I first wrote this reflection on the dual nature of Christmas in 2014 for The Epistle newsletter at All Saints Anglican Church in San Antonio, Texas. It has once again become relevant for me personally, and perhaps for others…
Christmas Day is a unique celebration – beautiful, joyous, family and friend-centered, delicious, spiritual, luminous, and sacred. Yet it can have a dark side, leaving us with feelings of betrayal. Perhaps it’s the year we discover that evil doesn’t really take the day off, or we find ourselves unexpectedly alone when the last child moves away or tragedy has struck. Our reaction might be like that of poet Henry Wadsworth Longfellow in his poignant carol: “And in despair I bowed my head; ‘There is no peace on earth, I said.’” But our loving God can intervene and heal this feeling of betrayal, and we can rediscover our hope and thus our joy.
I was first hit by feelings of terrible loneliness and grief four years ago. My mom had died on Thanksgiving Day. When the Christmas season arrived, my grown children let me know they wouldn’t be home for the holidays, and I also felt they were distancing themselves from the beliefs I had tried to instill in them. Then, there was the aching awareness of other faces who would be absent from the Christmas table, who had left us early or unexpectedly.
The church I was attending at that time had beautiful liturgies, but I couldn’t get past a wall of bitterness, and I simply stayed away. My prayers were mainly long complaints focused on myself and not on God’s grandeur, grace and comfort.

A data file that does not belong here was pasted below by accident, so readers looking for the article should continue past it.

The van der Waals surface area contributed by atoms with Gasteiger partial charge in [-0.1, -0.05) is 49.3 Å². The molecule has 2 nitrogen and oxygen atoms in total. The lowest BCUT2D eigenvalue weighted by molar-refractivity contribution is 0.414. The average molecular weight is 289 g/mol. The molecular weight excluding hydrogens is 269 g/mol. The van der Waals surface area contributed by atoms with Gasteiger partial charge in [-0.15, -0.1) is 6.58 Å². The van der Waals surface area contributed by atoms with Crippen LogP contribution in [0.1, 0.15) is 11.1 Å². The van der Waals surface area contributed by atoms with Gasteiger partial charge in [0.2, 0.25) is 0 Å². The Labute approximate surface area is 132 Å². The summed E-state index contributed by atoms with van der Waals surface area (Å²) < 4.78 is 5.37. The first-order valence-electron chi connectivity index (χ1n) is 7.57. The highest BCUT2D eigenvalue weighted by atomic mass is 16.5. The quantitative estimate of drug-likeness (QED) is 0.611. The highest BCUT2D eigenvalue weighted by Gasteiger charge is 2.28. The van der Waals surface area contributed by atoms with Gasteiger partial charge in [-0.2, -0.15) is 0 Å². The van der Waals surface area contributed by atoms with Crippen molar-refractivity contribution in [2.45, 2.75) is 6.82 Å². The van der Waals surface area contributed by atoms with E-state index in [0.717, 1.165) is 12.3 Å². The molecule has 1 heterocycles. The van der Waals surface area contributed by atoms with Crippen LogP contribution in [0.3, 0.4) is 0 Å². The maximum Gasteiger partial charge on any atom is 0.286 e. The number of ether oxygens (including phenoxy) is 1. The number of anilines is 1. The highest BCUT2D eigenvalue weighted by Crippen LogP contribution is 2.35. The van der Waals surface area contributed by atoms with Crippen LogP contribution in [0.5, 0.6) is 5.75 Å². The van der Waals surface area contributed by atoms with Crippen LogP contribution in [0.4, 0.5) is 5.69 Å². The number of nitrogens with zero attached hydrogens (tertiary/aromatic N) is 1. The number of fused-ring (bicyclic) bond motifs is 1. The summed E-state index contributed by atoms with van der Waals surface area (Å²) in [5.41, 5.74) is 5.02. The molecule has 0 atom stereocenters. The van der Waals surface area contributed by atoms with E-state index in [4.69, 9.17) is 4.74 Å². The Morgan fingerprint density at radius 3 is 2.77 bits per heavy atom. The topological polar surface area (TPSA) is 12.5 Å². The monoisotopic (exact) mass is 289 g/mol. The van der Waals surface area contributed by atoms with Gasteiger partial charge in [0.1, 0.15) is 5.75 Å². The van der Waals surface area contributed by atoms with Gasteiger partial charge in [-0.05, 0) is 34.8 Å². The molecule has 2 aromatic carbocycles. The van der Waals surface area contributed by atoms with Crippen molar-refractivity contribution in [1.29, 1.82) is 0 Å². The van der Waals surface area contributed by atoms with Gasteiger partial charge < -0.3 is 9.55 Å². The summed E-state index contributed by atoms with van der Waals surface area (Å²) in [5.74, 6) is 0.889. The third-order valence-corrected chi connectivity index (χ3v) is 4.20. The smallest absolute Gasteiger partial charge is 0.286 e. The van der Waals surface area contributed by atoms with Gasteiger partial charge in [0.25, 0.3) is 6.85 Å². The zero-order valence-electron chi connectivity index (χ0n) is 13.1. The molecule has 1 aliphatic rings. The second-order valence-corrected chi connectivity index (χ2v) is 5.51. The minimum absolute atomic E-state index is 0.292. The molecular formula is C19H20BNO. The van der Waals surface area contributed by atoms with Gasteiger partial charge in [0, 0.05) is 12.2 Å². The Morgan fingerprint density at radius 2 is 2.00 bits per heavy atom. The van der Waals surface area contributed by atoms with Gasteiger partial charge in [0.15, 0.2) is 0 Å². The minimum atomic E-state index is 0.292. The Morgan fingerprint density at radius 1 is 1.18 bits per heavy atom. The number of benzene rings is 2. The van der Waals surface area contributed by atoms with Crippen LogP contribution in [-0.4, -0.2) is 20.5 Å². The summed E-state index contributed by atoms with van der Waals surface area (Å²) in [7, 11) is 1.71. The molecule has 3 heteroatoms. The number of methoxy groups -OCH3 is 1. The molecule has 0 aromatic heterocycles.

I wrote a long journal entry that began, “I hate Christmas.” I listed all the reasons I hated it, how it was false, a day of put-on cheer and manufactured happiness, greed, gluttony, materialism (not very original.) Where I thought that my eyes had been opened, pain was distorting my vision.
The following year when my niece invited me to accompany her on a trip to England over the Christmas holidays, I leapt at the chance. Basically, all I wanted was to get out of town, away from the phony anodyne “happy holidays”, so I overcame an extreme reluctance to boarding airplanes, to fly away from it all.
There, in the country of my dreams, I found myself visiting Anglican cathedrals and hearing unfamiliar British Christmas carols. I remember standing on a street in the city of Bath, which smelled of cinnamon, ginger and other spices from the hot mulled wine and pastries of the booth sellers. There were people smiling, faces glowing, wonderful street musicians performing, and a small chorus got stuck in my head, over and over: “Now why on earth should men be sad, since our Redeemer made us glad? Now why on earth should men be sad…” Suddenly I heard, or sensed, that still small voice, a whisper, in my mind, “Don’t ever say you hate My birthday!” I remembered, just like that, Why, yes, it’s all about You! and a feeling of joy, unexpected and irrepressible shot through me. This persisted, to the degree I was even able to board our return flight home without anxiolytics (proof that love casts out fear!)
If a cold, quiet anguish has camped on your doorstep this Christmas season, put it to flight with the knowledge that God’s love is eternal and vast, and it’s not a one day a year experience. We’ve been given an “unspeakable gift,” (II Cor. 9:15), our Lord Jesus Christ, Who is with us 24/7, Who doesn’t change with our moods and seasons. He’s reaching out to us, even when we haven’t been seeking Him as we should.
Longfellow, who wrote “I Heard the Bells on Christmas Day” had it far worse than most of us – he was suffering through the traumatic death of his beloved wife, a civil war rending the country, and worry over his son who had joined the Union Army against his wishes. However, he found his hope and faith renewed, and in the last verse writes, “Then pealed the bells more loud and deep: God is not dead; nor doth he sleep! The Wrong shall fail, The Right prevail, With peace on earth, good will to men!” Believe it.